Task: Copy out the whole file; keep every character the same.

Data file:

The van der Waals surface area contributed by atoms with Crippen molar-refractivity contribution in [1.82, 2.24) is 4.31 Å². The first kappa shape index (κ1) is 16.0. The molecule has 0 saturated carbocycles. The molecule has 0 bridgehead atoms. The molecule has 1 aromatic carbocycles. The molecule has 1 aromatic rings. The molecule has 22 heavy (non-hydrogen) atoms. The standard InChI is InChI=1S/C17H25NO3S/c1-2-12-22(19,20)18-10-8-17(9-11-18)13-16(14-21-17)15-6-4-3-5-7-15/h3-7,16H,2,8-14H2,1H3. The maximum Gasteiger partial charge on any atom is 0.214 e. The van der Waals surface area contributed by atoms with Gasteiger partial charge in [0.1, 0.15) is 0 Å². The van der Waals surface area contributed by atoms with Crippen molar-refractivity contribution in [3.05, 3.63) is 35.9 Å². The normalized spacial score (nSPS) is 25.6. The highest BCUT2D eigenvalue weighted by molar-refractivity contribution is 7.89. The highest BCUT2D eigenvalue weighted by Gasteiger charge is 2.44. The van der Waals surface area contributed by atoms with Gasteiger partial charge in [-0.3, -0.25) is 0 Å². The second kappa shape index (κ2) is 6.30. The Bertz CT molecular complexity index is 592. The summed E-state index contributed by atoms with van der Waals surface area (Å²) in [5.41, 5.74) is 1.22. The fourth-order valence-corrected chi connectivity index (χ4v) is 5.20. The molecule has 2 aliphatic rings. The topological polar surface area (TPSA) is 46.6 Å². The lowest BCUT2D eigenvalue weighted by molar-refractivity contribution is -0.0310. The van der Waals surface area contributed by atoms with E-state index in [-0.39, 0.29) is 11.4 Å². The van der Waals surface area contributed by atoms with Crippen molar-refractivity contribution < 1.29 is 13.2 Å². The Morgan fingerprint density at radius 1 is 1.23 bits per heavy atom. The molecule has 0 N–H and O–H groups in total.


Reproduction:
The van der Waals surface area contributed by atoms with Crippen molar-refractivity contribution in [1.82, 2.24) is 4.31 Å². The first kappa shape index (κ1) is 16.0. The molecule has 0 saturated carbocycles. The molecule has 0 bridgehead atoms. The molecule has 1 aromatic carbocycles. The molecule has 1 aromatic rings. The molecule has 22 heavy (non-hydrogen) atoms. The standard InChI is InChI=1S/C17H25NO3S/c1-2-12-22(19,20)18-10-8-17(9-11-18)13-16(14-21-17)15-6-4-3-5-7-15/h3-7,16H,2,8-14H2,1H3. The maximum Gasteiger partial charge on any atom is 0.214 e. The van der Waals surface area contributed by atoms with Gasteiger partial charge in [0.1, 0.15) is 0 Å². The van der Waals surface area contributed by atoms with Crippen molar-refractivity contribution in [3.05, 3.63) is 35.9 Å². The normalized spacial score (nSPS) is 25.6. The highest BCUT2D eigenvalue weighted by molar-refractivity contribution is 7.89. The highest BCUT2D eigenvalue weighted by Gasteiger charge is 2.44. The van der Waals surface area contributed by atoms with Gasteiger partial charge in [-0.3, -0.25) is 0 Å². The second kappa shape index (κ2) is 6.30. The Bertz CT molecular complexity index is 592. The summed E-state index contributed by atoms with van der Waals surface area (Å²) in [5.41, 5.74) is 1.22. The fourth-order valence-corrected chi connectivity index (χ4v) is 5.20. The molecule has 2 aliphatic rings. The topological polar surface area (TPSA) is 46.6 Å². The lowest BCUT2D eigenvalue weighted by molar-refractivity contribution is -0.0310. The van der Waals surface area contributed by atoms with E-state index in [-0.39, 0.29) is 11.4 Å². The van der Waals surface area contributed by atoms with Crippen molar-refractivity contribution < 1.29 is 13.2 Å². The Morgan fingerprint density at radius 1 is 1.23 bits per heavy atom. The molecule has 0 N–H and O–H groups in total.